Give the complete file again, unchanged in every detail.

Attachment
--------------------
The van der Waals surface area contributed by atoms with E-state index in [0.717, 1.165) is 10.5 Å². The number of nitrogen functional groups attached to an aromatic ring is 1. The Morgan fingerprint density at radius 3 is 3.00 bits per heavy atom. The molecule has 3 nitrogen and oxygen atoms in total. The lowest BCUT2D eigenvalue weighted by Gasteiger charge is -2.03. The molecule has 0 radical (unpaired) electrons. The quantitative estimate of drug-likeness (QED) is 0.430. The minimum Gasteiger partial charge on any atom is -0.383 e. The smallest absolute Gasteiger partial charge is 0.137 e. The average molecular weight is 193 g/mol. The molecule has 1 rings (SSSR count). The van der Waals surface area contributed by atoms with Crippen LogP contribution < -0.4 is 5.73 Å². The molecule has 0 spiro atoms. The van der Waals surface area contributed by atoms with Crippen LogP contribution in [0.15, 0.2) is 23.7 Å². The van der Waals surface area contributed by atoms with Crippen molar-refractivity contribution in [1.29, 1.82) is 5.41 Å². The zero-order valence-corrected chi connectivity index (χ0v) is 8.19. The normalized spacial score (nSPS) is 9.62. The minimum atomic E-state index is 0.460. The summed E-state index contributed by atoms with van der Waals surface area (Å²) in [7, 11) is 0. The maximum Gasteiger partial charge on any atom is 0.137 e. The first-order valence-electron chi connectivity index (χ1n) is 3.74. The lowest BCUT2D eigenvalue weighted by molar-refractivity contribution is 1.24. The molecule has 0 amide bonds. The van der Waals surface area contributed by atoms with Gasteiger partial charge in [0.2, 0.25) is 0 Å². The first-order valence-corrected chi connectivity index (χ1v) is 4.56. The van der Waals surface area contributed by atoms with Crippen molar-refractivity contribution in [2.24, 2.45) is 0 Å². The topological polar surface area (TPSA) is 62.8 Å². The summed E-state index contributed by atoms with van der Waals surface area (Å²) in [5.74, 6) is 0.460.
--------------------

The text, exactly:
The van der Waals surface area contributed by atoms with E-state index in [0.717, 1.165) is 10.5 Å². The number of nitrogen functional groups attached to an aromatic ring is 1. The Morgan fingerprint density at radius 3 is 3.00 bits per heavy atom. The molecule has 3 nitrogen and oxygen atoms in total. The lowest BCUT2D eigenvalue weighted by Gasteiger charge is -2.03. The molecule has 0 radical (unpaired) electrons. The quantitative estimate of drug-likeness (QED) is 0.430. The minimum Gasteiger partial charge on any atom is -0.383 e. The smallest absolute Gasteiger partial charge is 0.137 e. The average molecular weight is 193 g/mol. The molecule has 1 rings (SSSR count). The van der Waals surface area contributed by atoms with Crippen LogP contribution < -0.4 is 5.73 Å². The molecule has 0 spiro atoms. The van der Waals surface area contributed by atoms with Crippen LogP contribution in [0.15, 0.2) is 23.7 Å². The van der Waals surface area contributed by atoms with Crippen molar-refractivity contribution in [1.29, 1.82) is 5.41 Å². The zero-order valence-corrected chi connectivity index (χ0v) is 8.19. The normalized spacial score (nSPS) is 9.62. The minimum atomic E-state index is 0.460. The summed E-state index contributed by atoms with van der Waals surface area (Å²) in [7, 11) is 0. The maximum Gasteiger partial charge on any atom is 0.137 e. The first-order valence-electron chi connectivity index (χ1n) is 3.74. The lowest BCUT2D eigenvalue weighted by molar-refractivity contribution is 1.24. The molecule has 0 amide bonds. The van der Waals surface area contributed by atoms with Gasteiger partial charge in [0.2, 0.25) is 0 Å². The first-order valence-corrected chi connectivity index (χ1v) is 4.56. The van der Waals surface area contributed by atoms with Crippen molar-refractivity contribution in [2.24, 2.45) is 0 Å². The topological polar surface area (TPSA) is 62.8 Å². The summed E-state index contributed by atoms with van der Waals surface area (Å²) in [5.74, 6) is 0.460.